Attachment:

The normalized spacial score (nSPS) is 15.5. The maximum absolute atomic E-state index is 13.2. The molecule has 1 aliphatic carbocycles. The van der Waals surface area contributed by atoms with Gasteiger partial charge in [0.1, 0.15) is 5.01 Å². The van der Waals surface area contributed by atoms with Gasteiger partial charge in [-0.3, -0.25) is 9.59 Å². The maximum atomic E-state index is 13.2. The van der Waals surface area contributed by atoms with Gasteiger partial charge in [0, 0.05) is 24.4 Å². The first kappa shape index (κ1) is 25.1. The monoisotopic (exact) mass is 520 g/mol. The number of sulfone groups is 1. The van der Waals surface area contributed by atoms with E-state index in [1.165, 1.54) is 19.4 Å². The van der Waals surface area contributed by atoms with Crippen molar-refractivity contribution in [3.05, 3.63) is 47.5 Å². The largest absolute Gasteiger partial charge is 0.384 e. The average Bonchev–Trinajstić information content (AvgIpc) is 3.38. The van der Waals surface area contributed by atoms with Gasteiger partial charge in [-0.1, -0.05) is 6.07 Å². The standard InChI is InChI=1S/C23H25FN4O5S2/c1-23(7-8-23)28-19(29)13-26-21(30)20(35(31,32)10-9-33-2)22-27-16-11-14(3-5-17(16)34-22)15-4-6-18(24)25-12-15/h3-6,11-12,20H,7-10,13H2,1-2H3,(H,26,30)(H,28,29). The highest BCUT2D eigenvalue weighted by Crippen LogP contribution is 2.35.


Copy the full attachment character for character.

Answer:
The normalized spacial score (nSPS) is 15.5. The maximum absolute atomic E-state index is 13.2. The molecule has 1 aliphatic carbocycles. The van der Waals surface area contributed by atoms with Gasteiger partial charge in [0.1, 0.15) is 5.01 Å². The van der Waals surface area contributed by atoms with Gasteiger partial charge in [-0.3, -0.25) is 9.59 Å². The maximum atomic E-state index is 13.2. The van der Waals surface area contributed by atoms with Gasteiger partial charge in [0, 0.05) is 24.4 Å². The first kappa shape index (κ1) is 25.1. The monoisotopic (exact) mass is 520 g/mol. The number of sulfone groups is 1. The van der Waals surface area contributed by atoms with E-state index in [1.165, 1.54) is 19.4 Å². The van der Waals surface area contributed by atoms with Crippen molar-refractivity contribution in [3.05, 3.63) is 47.5 Å². The largest absolute Gasteiger partial charge is 0.384 e. The average Bonchev–Trinajstić information content (AvgIpc) is 3.38. The van der Waals surface area contributed by atoms with Gasteiger partial charge in [-0.1, -0.05) is 6.07 Å². The standard InChI is InChI=1S/C23H25FN4O5S2/c1-23(7-8-23)28-19(29)13-26-21(30)20(35(31,32)10-9-33-2)22-27-16-11-14(3-5-17(16)34-22)15-4-6-18(24)25-12-15/h3-6,11-12,20H,7-10,13H2,1-2H3,(H,26,30)(H,28,29). The highest BCUT2D eigenvalue weighted by Crippen LogP contribution is 2.35.